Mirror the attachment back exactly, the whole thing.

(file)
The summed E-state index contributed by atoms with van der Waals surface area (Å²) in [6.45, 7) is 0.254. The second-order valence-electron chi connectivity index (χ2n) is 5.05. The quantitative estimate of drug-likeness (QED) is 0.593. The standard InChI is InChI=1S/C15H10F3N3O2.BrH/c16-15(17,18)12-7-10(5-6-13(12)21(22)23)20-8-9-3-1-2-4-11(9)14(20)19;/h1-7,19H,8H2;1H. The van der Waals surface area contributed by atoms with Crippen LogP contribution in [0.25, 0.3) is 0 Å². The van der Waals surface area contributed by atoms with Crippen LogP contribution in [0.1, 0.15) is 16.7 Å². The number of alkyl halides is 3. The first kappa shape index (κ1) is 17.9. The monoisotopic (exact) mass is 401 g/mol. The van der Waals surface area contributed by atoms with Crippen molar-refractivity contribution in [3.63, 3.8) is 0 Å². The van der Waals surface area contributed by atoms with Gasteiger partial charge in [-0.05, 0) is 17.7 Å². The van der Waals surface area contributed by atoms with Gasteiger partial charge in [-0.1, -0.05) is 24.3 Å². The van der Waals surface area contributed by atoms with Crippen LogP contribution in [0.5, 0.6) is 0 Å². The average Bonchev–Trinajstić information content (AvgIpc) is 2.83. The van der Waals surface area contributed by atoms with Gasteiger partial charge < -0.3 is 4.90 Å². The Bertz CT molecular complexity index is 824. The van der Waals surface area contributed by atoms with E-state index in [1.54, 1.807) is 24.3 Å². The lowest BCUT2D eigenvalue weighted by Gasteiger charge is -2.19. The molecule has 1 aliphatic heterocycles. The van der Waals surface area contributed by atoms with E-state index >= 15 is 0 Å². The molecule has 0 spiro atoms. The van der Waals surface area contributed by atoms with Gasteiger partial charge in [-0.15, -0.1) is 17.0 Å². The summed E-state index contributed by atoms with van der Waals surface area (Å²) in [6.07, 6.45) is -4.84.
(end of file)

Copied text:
The summed E-state index contributed by atoms with van der Waals surface area (Å²) in [6.45, 7) is 0.254. The second-order valence-electron chi connectivity index (χ2n) is 5.05. The quantitative estimate of drug-likeness (QED) is 0.593. The standard InChI is InChI=1S/C15H10F3N3O2.BrH/c16-15(17,18)12-7-10(5-6-13(12)21(22)23)20-8-9-3-1-2-4-11(9)14(20)19;/h1-7,19H,8H2;1H. The van der Waals surface area contributed by atoms with Crippen LogP contribution in [0.25, 0.3) is 0 Å². The van der Waals surface area contributed by atoms with Crippen LogP contribution in [0.1, 0.15) is 16.7 Å². The number of alkyl halides is 3. The first kappa shape index (κ1) is 17.9. The monoisotopic (exact) mass is 401 g/mol. The van der Waals surface area contributed by atoms with Crippen molar-refractivity contribution in [3.63, 3.8) is 0 Å². The van der Waals surface area contributed by atoms with Gasteiger partial charge in [-0.05, 0) is 17.7 Å². The van der Waals surface area contributed by atoms with Gasteiger partial charge in [-0.1, -0.05) is 24.3 Å². The van der Waals surface area contributed by atoms with Crippen LogP contribution in [0.5, 0.6) is 0 Å². The average Bonchev–Trinajstić information content (AvgIpc) is 2.83. The van der Waals surface area contributed by atoms with Gasteiger partial charge < -0.3 is 4.90 Å². The Bertz CT molecular complexity index is 824. The van der Waals surface area contributed by atoms with E-state index in [1.54, 1.807) is 24.3 Å². The lowest BCUT2D eigenvalue weighted by Gasteiger charge is -2.19. The molecule has 1 aliphatic heterocycles. The van der Waals surface area contributed by atoms with E-state index >= 15 is 0 Å². The molecule has 0 spiro atoms. The van der Waals surface area contributed by atoms with Gasteiger partial charge in [-0.15, -0.1) is 17.0 Å². The summed E-state index contributed by atoms with van der Waals surface area (Å²) in [6.07, 6.45) is -4.84.